Infrastructure Emergency: 50,000 American Bridges Are "Structurally Deficient"

Last week, President Trump announced his proposal for a $1.5 trillion infrastructure program in his State of The Union address to the American people. He failed to mention that over the next decade, the federal government would provide very little money whatsoever for America’s crumbling bridges, rails, roads, and waterways.

 

In fact, Trump’s plan counts on state and local governments working in tandem with private investors to fork up the cash for projects.

In overhauling the nation’s crumbling infrastructure, the federal government is only willing to pledge $200 billion in federal money over the next decade, leaving the remainder of $1.3 trillion for cities, states, and private companies.

Precisely how Trump’s infrastructure program would work remains somewhat of a mystery after his Tuesday night speech, as state transportation officials warned that significant hikes to taxes, fees, and tolls would be required by local governments to fund such projects.

To get an understanding of the severity of America’s crumbling infrastructure. The American Road & Transportation Builders Association (ARTBA) has recently published a shocking report specifying more than 50,000 bridges across the country are rated “structurally deficient.

 

 

If the “structurally deficient” bridges were placed end-to-end, they would stretch 1,216 miles or nearly the distance between Miami and New York City, said ARTBA. Cars, trucks, and school buses cross these 54,259 compromised structures more than 175 million times per day, which it is only a matter of time before another Mississippi River Bridge collapse occurs.

Here are the highlights from the report: 

  • 54,259 of the nation’s 612,677 bridges are rated “structurally deficient.”
  • Americans cross these deficient bridges 174 million times daily.
  • Average age of a structurally deficient bridge is 67 years, compared to 40 years for non-deficient bridges.
  • One in three (226,837) U.S. bridges have identified repair needs.
  • One in three (17,726) Interstate highway bridges have identified repair needs.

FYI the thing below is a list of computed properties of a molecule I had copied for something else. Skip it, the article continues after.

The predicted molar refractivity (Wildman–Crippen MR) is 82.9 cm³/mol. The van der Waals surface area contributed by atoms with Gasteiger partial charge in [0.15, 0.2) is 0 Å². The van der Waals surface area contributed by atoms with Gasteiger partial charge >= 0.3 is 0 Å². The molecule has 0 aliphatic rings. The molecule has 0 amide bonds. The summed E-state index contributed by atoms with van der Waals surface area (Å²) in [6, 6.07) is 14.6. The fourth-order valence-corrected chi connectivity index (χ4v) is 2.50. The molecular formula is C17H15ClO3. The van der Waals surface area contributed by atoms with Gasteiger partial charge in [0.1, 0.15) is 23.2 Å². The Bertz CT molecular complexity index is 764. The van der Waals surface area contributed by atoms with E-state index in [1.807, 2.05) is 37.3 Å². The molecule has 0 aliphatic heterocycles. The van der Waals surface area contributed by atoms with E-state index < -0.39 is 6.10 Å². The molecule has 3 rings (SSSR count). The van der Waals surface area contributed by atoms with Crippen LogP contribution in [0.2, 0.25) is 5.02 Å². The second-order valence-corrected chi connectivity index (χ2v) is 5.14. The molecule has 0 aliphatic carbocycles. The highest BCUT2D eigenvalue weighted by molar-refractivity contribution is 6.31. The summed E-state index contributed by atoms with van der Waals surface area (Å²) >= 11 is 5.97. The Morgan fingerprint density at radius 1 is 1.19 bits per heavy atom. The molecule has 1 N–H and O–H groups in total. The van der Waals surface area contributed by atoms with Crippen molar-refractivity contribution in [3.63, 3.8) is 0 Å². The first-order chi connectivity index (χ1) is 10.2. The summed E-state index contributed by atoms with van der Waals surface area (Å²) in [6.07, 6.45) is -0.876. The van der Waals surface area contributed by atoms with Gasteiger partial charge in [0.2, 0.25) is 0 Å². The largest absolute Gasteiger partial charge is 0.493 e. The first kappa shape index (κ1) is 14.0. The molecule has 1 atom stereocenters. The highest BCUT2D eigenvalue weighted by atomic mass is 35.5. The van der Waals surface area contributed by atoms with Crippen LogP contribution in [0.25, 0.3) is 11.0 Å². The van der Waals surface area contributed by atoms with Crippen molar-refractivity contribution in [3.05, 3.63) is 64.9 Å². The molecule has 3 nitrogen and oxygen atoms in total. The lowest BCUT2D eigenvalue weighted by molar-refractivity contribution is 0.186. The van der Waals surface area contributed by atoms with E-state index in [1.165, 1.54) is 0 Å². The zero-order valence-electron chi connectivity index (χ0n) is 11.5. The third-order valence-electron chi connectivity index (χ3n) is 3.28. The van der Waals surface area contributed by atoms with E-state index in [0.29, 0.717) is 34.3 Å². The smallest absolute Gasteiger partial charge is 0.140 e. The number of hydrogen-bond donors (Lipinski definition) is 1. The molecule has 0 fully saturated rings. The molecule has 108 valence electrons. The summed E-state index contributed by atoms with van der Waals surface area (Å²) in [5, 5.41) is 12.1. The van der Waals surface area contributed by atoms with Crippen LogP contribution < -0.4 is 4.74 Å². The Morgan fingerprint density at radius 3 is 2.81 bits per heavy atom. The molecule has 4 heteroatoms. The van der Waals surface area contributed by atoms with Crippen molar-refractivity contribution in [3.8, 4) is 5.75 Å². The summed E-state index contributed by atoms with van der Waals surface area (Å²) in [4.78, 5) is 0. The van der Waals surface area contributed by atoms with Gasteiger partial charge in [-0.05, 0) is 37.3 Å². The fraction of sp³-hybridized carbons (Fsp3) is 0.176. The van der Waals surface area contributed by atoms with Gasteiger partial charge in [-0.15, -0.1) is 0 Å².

• Website features listing of deficient bridges by state and congressional district.

Dr. Alison Premo Black, chief economist for the American Road & Transportation Builders Association (ARTBA), who conducted the analysis, said, “the pace of improving the nation’s inventory of structurally deficient bridges slowed this past year. It’s down only two-tenths of a percent from the number reported in the government’s 2016 data. At current pace of repair or replacement, it would take 37 years to remedy all of them. ” 

Black says, “An infrastructure package aimed at modernizing the Interstate System would have both short- and long-term positive effects on the U.S. economy.”

She adds that traffic jams cost the trucking industry $60 billion in 2017 in lost productivity and fuel, which “increases the cost of everything we make, buy or export.”

Other key findings in the ARTBA report:

  • Iowa (5,067), Pennsylvania (4,173), Oklahoma (3,234), Missouri (3,086), Illinois (2,303), Nebraska (2,258), Kansas (2,115), Mississippi (2,008), North Carolina (1,854) and New York (1,834) have the most structurally deficient bridges. 

  • The District of Columbia (8), Nevada (31), Delaware (39), Hawaii (66) and Utah (87) have the least.

  • At least 15 percent of the bridges in six states - Rhode Island (23 percent), Iowa (21 percent), West Virginia (19 percent), South Dakota (19 percent), Pennsylvania (18 percent) and Nebraska (15 percent)—fall in the structurally deficient category.

As Staista's Niall McCarthy notes, U.S. drivers cross those bridges 174 million times a day and on average, a structurally deficient bridge is 67 years old. Dr. Alison Premo Black carried out the analysis for the ARTBA and she has said that if things continue at their current pace, it would take 37 years to repair all of the bridges that need attention. With a total of 5,067 of them, Iowa has the most structurally deficient bridges, followed by Pennsylvania (4,174) and Oklahoma (3,234).